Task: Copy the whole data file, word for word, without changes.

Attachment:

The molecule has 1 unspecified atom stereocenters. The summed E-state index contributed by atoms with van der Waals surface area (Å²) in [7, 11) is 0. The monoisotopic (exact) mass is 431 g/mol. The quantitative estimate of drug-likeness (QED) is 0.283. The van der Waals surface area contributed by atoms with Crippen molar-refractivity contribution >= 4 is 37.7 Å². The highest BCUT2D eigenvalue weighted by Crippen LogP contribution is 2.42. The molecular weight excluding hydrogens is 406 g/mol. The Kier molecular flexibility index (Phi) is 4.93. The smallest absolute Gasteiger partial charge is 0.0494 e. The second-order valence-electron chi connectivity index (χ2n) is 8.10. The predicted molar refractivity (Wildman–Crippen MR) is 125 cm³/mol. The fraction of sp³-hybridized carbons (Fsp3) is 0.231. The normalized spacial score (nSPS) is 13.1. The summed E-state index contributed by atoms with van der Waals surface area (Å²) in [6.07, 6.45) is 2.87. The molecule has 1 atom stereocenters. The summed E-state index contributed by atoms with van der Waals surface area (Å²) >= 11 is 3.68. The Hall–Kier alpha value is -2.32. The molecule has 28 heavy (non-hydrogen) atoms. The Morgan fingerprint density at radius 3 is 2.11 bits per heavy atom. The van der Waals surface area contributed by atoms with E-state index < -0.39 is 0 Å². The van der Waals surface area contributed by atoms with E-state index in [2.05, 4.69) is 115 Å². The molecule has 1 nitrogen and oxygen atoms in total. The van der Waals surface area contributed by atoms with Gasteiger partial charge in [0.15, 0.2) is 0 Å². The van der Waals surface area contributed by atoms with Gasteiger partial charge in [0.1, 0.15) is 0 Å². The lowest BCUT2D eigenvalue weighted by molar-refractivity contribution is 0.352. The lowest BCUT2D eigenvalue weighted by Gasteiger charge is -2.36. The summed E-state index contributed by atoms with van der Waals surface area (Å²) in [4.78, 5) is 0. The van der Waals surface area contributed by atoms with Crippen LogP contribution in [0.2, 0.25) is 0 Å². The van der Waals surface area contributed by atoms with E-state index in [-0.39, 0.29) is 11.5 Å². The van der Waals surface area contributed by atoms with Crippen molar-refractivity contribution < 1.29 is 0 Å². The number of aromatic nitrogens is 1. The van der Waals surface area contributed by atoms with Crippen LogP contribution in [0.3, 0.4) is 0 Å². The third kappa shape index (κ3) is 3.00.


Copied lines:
The molecule has 1 unspecified atom stereocenters. The summed E-state index contributed by atoms with van der Waals surface area (Å²) in [7, 11) is 0. The monoisotopic (exact) mass is 431 g/mol. The quantitative estimate of drug-likeness (QED) is 0.283. The van der Waals surface area contributed by atoms with Crippen molar-refractivity contribution >= 4 is 37.7 Å². The highest BCUT2D eigenvalue weighted by Crippen LogP contribution is 2.42. The molecular weight excluding hydrogens is 406 g/mol. The Kier molecular flexibility index (Phi) is 4.93. The smallest absolute Gasteiger partial charge is 0.0494 e. The second-order valence-electron chi connectivity index (χ2n) is 8.10. The predicted molar refractivity (Wildman–Crippen MR) is 125 cm³/mol. The fraction of sp³-hybridized carbons (Fsp3) is 0.231. The normalized spacial score (nSPS) is 13.1. The summed E-state index contributed by atoms with van der Waals surface area (Å²) in [6.07, 6.45) is 2.87. The molecule has 1 atom stereocenters. The summed E-state index contributed by atoms with van der Waals surface area (Å²) >= 11 is 3.68. The Hall–Kier alpha value is -2.32. The molecule has 28 heavy (non-hydrogen) atoms. The Morgan fingerprint density at radius 3 is 2.11 bits per heavy atom. The van der Waals surface area contributed by atoms with E-state index < -0.39 is 0 Å². The van der Waals surface area contributed by atoms with E-state index in [2.05, 4.69) is 115 Å². The molecule has 1 nitrogen and oxygen atoms in total. The van der Waals surface area contributed by atoms with Gasteiger partial charge in [0.15, 0.2) is 0 Å². The van der Waals surface area contributed by atoms with Gasteiger partial charge in [0.1, 0.15) is 0 Å². The lowest BCUT2D eigenvalue weighted by molar-refractivity contribution is 0.352. The lowest BCUT2D eigenvalue weighted by Gasteiger charge is -2.36. The summed E-state index contributed by atoms with van der Waals surface area (Å²) in [4.78, 5) is 0. The van der Waals surface area contributed by atoms with Crippen LogP contribution in [0.2, 0.25) is 0 Å². The van der Waals surface area contributed by atoms with E-state index in [-0.39, 0.29) is 11.5 Å². The van der Waals surface area contributed by atoms with Crippen molar-refractivity contribution < 1.29 is 0 Å². The number of aromatic nitrogens is 1. The van der Waals surface area contributed by atoms with Crippen LogP contribution in [0.3, 0.4) is 0 Å². The third kappa shape index (κ3) is 3.00.